But, apart from these minor items the GA launch day was a good one. By the end of the day there were over a 100 more people enjoying Boundary than there were just 24 hours earlier and, we had another company make the commitment to being a paying customer. I’m sure we will make the marketing announcement as soon as we have that company’s permission.

From a product perspective all went really well. The twitter comments which can be easily viewed by searching @boundary were very positive in terms of speed of setup “Took 3 minutes to setup a @boundary meter. 2 minutes and 30 seconds of that was the ec2 instance starting up”, the visibility of the data that Boundary is providing “…I’m watching network traffic in realtime. Ladies and gentlemen, your jetpack”, and the super cool user interface “Goddamn the @boundary UI is cool.”

We received some positive press coverage as well. A selection of the articles:

http://www.talkincloud.com/boundary-launches-saas-based-monitoring-for-big-data-and-cloud-applications/

http://www.enterpriseappstoday.com/data-management/meeting-challenge-of-monitoring-big-data-in-the-cloud.html

http://siliconangle.com/blog/2012/03/27/devops-dossier-boundary/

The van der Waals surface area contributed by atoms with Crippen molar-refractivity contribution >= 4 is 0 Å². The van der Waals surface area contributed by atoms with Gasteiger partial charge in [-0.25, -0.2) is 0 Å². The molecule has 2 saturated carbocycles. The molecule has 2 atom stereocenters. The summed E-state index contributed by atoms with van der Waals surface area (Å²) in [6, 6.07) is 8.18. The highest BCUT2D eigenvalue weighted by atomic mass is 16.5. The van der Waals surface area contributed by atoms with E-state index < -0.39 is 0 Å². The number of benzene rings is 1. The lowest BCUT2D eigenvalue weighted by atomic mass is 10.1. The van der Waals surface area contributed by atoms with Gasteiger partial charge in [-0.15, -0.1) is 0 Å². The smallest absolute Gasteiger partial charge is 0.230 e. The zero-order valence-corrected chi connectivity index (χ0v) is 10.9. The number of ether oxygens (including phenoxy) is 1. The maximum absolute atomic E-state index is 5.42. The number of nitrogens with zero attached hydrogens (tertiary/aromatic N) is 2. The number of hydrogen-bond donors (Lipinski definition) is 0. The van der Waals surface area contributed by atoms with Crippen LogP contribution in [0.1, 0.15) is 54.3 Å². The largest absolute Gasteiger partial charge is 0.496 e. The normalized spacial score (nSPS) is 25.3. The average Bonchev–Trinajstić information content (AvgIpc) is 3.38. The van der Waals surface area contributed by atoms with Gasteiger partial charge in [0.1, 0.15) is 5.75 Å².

Our infrastructure and datacenter was great and even though someone at our provider decided to pull a cable on one of our production servers in the middle of the day…..customers didn’t notice a thing. That’s why you write resilient software, because people do dumb things.

Another real positive for me for the day was the level of direct interaction between our engineering team and new customers particularly on the IRC channel (#Boundary on Freenode). Constant discussion all day long with our engineers helping users directly with questions and comments.

So, what now? Well the “spike” that you get from launch interest is very short-lived and real life typically resumes as soon as day 2. Today we’re all business….need to gather the sales and marketing folks together to ensure that we’ve got our plans together for the next few weeks, the engineering team will need to get together this week to start researching and assessing the next waves of capabilities that we’re going to add to the solution, the customer support teams need to be sure that they are following up with all our users and making sure their Boundary experience is an exemplary one and of course….we need to ensure that we take some time to enjoy the achievement so far, of which beer will play a major role.

Thanks to everyone for their support so far – now we’ve got some work to do.

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Boundary service moves to General Availability

Posted by on March 27th, 2012

After huge amounts of effort from everyone involved I am pleased to announce that the Boundary solution for monitoring Big Data application architectures is now Generally Available.